a stack of interconnect layers, wherein each interconnect layer has a portion in the force region; and

a plurality of interlayer dielectrics separating the interconnect layers of the stack of interconnect layers and having at least one via for interconnecting two of the interconnect layers of the stack of interconnect layers;

wherein at least one interconnect layer of the stack of interconnect layers comprises a functional metal line underlying the bond pad that is not electrically connected to the bond pad and is used for wiring or interconnect to the active circuitry, the at least one interconnect layer of the stack of interconnect layers further comprising dummy metal lines in the portion that is in the force region to obtain a predetermined metal density in the portion that is in the force region.

'552 patent, claim 1. Claim 2 depends from claim 1, and claim 11 is a method claim generally similar to claim 1.

Claim 20 also plays a role in this appeal. It recites as follows:

20. A method of making an integrated circuit having a plurality of bond pads, comprising:

developing a circuit design of the integrated circuit;

developing a layout of the integrated circuit according to the circuit design, wherein the layout comprises a plurality of metal-containing interconnect layers that extend under a first bond pad of the plurality of bond pads, at least a portion of the plurality of metal-containing interconnect layers underlying the first bond pad and not electrically connected to the bond pad as a result of being used for electrical interconnection not directly connected to the bond pad;

modifying the layout by adding dummy metal lines to the plurality of metal-containing interconnect layers to achieve a metal density of at least forty percent for each of the plurality of metal-containing interconnect layers; and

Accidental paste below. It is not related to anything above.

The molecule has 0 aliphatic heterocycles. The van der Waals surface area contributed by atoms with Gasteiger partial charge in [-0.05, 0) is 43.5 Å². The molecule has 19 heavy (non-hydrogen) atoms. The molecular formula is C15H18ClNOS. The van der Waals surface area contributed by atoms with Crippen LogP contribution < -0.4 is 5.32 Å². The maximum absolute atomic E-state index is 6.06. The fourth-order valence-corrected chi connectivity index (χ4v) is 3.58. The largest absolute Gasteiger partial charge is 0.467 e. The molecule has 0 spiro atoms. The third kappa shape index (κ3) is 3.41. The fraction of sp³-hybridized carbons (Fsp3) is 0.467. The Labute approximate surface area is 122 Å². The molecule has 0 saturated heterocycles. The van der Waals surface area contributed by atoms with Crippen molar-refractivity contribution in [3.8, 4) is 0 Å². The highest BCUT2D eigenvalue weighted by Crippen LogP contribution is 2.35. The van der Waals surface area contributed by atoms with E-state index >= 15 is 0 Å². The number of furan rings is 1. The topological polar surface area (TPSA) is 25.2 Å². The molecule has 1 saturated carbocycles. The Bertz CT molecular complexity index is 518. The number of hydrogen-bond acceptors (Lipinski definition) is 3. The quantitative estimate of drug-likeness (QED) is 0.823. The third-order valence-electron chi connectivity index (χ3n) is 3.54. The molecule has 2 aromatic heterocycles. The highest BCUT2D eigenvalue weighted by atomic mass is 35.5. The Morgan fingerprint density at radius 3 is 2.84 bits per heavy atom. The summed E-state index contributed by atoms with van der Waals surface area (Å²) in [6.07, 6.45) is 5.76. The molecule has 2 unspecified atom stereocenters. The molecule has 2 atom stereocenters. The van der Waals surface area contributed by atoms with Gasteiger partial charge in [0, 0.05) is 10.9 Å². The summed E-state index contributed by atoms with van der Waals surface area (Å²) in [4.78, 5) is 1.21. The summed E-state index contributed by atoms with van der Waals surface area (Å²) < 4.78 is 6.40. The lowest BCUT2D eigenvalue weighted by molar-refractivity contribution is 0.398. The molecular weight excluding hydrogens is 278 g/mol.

forming the integrated circuit comprising the dummy metal lines.

'552 patent, claim 20.

B

In 2018, VLSI brought suit in the United States District Court for the District of Delaware, charging Intel with infringing the '552 patent. The district court subsequently conducted a claim construction hearing. In the course of the hearing, the court construed the term “force region,” which appears in independent claims 1 and 11 of the '552 patent. Citing a passage from the '552 patent, the district court construed “force region” to mean a “region within the integrated circuit in which forces are exerted on the interconnect structure when a die attach is performed.” J.A. 6017, 6356; see also '552 patent, col. 3, ll. 49–52.

In June 2019, after the district court action was filed but before the claim construction proceedings in that action, Intel filed its petitions for IPR, challenging the validity of claims 1, 2, 11, and 20 of the '552 patent. In the petition directed to claims 1 and 2, Intel proposed a construction of “force region” that was consistent with the claim construction that Intel subsequently offered to the district court and that the district court adopted, i.e., a “region within the integrated circuit in which forces are exerted on the interconnect structure when a die attach is performed.” J.A. 6588–89.

VLSI did not oppose Intel's proposed construction before the Board. It soon became evident, however, that although the parties purported to agree on the construction to be given to the term “force region,” their agreement was merely apparent, because they disagreed as to the meaning of the term “die attach.”

Intel argued that the term “die attach” refers to any method of attaching the chip to another electronic component, and that the term “die attach” therefore includes attachment by a method known as wire bonding. J.A. 6594 (Petition in IPR2019-1198); J.A. 6789–93 (Petitioner's Reply to Patent Owner's Preliminary Response); J.A. 7063–70 (Petitioner's Reply); J.A. 7286–87 (Oral Hearing before the Board). VLSI, on the other hand, argued that the term “die attach” refers to a method of attachment known as “flip chip” bonding, and does not include wire bonding. See J.A. 6720–29 (Patent Owner's Preliminary Response); J.A. 7005–14 (Patent Owner's Response); J.A. 7100–05 (Patent Owner's Sur-Reply to Petitioner's Reply to the Patent Owner's Response); see also J.A. 7299–7300 (Oral Hearing before the Board in which counsel for Intel noted that although the parties agreed on the construction of “force region,” they disagreed on the meaning of the term “die attach”).